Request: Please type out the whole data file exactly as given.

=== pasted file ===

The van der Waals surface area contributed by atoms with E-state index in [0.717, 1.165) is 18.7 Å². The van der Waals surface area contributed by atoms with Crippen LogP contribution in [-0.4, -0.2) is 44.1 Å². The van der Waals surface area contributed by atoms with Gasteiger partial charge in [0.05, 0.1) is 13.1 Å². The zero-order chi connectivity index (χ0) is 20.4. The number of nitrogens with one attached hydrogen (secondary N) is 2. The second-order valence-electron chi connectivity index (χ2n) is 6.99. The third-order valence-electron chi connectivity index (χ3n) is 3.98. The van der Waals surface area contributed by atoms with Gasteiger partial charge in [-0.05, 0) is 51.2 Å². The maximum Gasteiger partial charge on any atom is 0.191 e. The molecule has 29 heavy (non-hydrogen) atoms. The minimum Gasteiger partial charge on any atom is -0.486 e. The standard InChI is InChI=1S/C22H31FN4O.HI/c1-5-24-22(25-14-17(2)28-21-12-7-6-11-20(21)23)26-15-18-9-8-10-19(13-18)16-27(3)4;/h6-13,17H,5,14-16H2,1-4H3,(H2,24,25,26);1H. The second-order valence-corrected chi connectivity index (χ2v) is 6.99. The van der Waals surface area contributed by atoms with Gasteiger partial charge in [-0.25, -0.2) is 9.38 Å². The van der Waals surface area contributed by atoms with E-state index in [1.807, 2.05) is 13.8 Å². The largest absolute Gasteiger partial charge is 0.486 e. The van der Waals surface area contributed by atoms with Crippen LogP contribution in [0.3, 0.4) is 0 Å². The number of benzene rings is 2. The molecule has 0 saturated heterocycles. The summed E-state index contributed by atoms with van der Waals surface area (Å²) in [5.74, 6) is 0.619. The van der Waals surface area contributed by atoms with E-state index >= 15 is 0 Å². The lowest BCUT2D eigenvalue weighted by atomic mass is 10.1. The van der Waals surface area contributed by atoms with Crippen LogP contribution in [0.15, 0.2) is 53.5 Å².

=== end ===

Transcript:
The van der Waals surface area contributed by atoms with E-state index in [0.717, 1.165) is 18.7 Å². The van der Waals surface area contributed by atoms with Crippen LogP contribution in [-0.4, -0.2) is 44.1 Å². The van der Waals surface area contributed by atoms with Gasteiger partial charge in [0.05, 0.1) is 13.1 Å². The zero-order chi connectivity index (χ0) is 20.4. The number of nitrogens with one attached hydrogen (secondary N) is 2. The second-order valence-electron chi connectivity index (χ2n) is 6.99. The third-order valence-electron chi connectivity index (χ3n) is 3.98. The van der Waals surface area contributed by atoms with Gasteiger partial charge in [-0.05, 0) is 51.2 Å². The maximum Gasteiger partial charge on any atom is 0.191 e. The molecule has 29 heavy (non-hydrogen) atoms. The minimum Gasteiger partial charge on any atom is -0.486 e. The standard InChI is InChI=1S/C22H31FN4O.HI/c1-5-24-22(25-14-17(2)28-21-12-7-6-11-20(21)23)26-15-18-9-8-10-19(13-18)16-27(3)4;/h6-13,17H,5,14-16H2,1-4H3,(H2,24,25,26);1H. The second-order valence-corrected chi connectivity index (χ2v) is 6.99. The van der Waals surface area contributed by atoms with Gasteiger partial charge in [-0.25, -0.2) is 9.38 Å². The van der Waals surface area contributed by atoms with E-state index in [1.807, 2.05) is 13.8 Å². The largest absolute Gasteiger partial charge is 0.486 e. The van der Waals surface area contributed by atoms with Crippen LogP contribution in [0.3, 0.4) is 0 Å². The number of benzene rings is 2. The molecule has 0 saturated heterocycles. The summed E-state index contributed by atoms with van der Waals surface area (Å²) in [5.74, 6) is 0.619. The van der Waals surface area contributed by atoms with E-state index >= 15 is 0 Å². The lowest BCUT2D eigenvalue weighted by atomic mass is 10.1. The van der Waals surface area contributed by atoms with Crippen LogP contribution in [0.15, 0.2) is 53.5 Å².